UNITED STATES OF AMERICA V. DUSTIN SAKSA, No. 12-30159 (9th Cir. 2013)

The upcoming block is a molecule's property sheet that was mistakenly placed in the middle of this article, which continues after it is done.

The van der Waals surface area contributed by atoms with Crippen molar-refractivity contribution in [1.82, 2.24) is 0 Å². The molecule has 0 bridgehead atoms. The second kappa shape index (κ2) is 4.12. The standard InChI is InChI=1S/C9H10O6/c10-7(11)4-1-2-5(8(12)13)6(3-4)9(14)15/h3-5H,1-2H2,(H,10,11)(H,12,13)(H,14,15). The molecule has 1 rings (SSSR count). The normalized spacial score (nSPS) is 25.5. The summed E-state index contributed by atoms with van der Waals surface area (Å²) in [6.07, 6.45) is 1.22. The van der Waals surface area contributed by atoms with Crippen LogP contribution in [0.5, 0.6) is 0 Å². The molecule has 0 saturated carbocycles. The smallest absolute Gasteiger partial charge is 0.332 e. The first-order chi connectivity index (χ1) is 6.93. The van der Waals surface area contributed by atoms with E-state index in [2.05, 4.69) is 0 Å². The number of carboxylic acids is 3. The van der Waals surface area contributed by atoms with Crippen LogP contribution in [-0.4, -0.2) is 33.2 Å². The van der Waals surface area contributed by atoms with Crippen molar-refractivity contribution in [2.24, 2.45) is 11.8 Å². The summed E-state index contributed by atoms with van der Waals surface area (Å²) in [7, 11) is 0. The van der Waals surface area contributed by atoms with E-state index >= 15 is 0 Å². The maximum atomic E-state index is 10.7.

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FILED NOT FOR PUBLICATION UNITED STATES COURT OF APPEALS JUL 18 2013 MOLLY C. DWYER, CLERK U.S. COURT OF APPEALS FOR THE NINTH CIRCUIT UNITED STATES OF AMERICA, Plaintiff - Appellee, No. 12-30159 D.C. No. 1:10-cr-00131-JDS-1 v. MEMORANDUM* DUSTIN NEAL SAKSA, Defendant - Appellant. Appeal from the United States District Court for the District of Montana Jack D. Shanstrom, Senior District Judge, Presiding Submitted July 8, 2013** Portland, Oregon Before: PREGERSON, MURGUIA, and CHRISTEN, Circuit Judges. Dustin Neal Saksa appeals his conviction for possession of an unregistered sawed-off shotgun in violation of 26 U.S.C. § 5861(d). Following a two-day trial, a jury found Saksa guilty of the charged offense. Saksa contends that there was * This disposition is not appropriate for publication and is not precedent except as provided by 9th Cir. R. 36-3. ** The panel unanimously concludes this case is suitable for decision without oral argument. See Fed. R. App. P. 34(a)(2). insufficient evidence to support his conviction. We have jurisdiction pursuant to 28 U.S.C. § 1291. When reviewing if a conviction is supported by sufficient evidence, we must determine whether, after viewing the evidence in the light most favorable to the prosecution, any rational trier of fact could have found the essential elements of the crime beyond a reasonable doubt. Jackson v. Virginia, 443 U.S. 307, 319 (1979). We affirm. Pursuant to 26 U.S.C. § 5861(d), it is unlawful for any person to receive or possess a firearm that is not registered to him under the National Firearms Registration and Transfer Record. A firearm includes, among other things, a shotgun having a barrel or barrels of less than 18 inches in length, 26 U.S.C. § 5845(a)(1), or a weapon made from a shotgun if such weapon as modified has an overall length of less than 26 inches or a barrel or barrels of less than 18 inches in length, id. § 5845(a)(2). In order to obtain a conviction under 26 U.S.C. § 5861(d), the government must prove beyond a reasonable doubt that the defendant knew of the features that made his firearm illegal to possess. Staples v. United States, 511 U.S. 600, 619 (1994); United States v. Summers, 268 F.3d 683, 687-88 (9th Cir. 2001). Possession may be established constructively by showing that the defendant both knew of the presence of contraband and had power to exercise dominion and control over it. United States v. Rodriguez, 761 F.2d 1339, 2 1341 (9th Cir. 1985). Dominion and control may be proven through circumstantial evidence. United States v. Vasquez, 654 F.3d 880, 885 (9th Cir. 2011). The government s evidence was sufficient to support Saksa s conviction. Saksa confessed to investigators that he received the firearm at issue, which was lawfully recovered from an unfinished ceiling in a room adjacent to Saksa s bedroom. He also admitted that he and his brother sawed the firearm s barrel while Saksa affixed electrical tape around it. Saksa s fingerprints were found on the electrical tape removed from the firearm, and Saksa accurately described the firearm to investigators. This evidence supports the jury s finding that Saksa had knowledge of the firearm and exercised control over it in order to make modifications thereto. Furthermore, the government introduced evidence indicating that the firearm had a barrel that was 14.5 inches in length and was not registered to Saksa or any other individual. Although defense witnesses furnished contradictory testimony and Saksa himself offered a different version of the facts to which the government s witnesses testified, credibility determinations, the weighing of the evidence, and the drawing of reasonable inferences from the facts are jury functions. See Jackson, 443 U.S. at 319. Accordingly, we must respect the exclusive province of the jury . . . by assuming that [it] resolved all such matters in a manner which supports the 3 verdict, United States v. Ramos, 558 F.2d 545, 546 (9th Cir. 1977). Having viewed the evidence in the light most favorable to the government, we conclude that a rational trier of fact could have found each element necessary to sustain a conviction under 26 U.S.C. § 5861(d). AFFIRMED. 4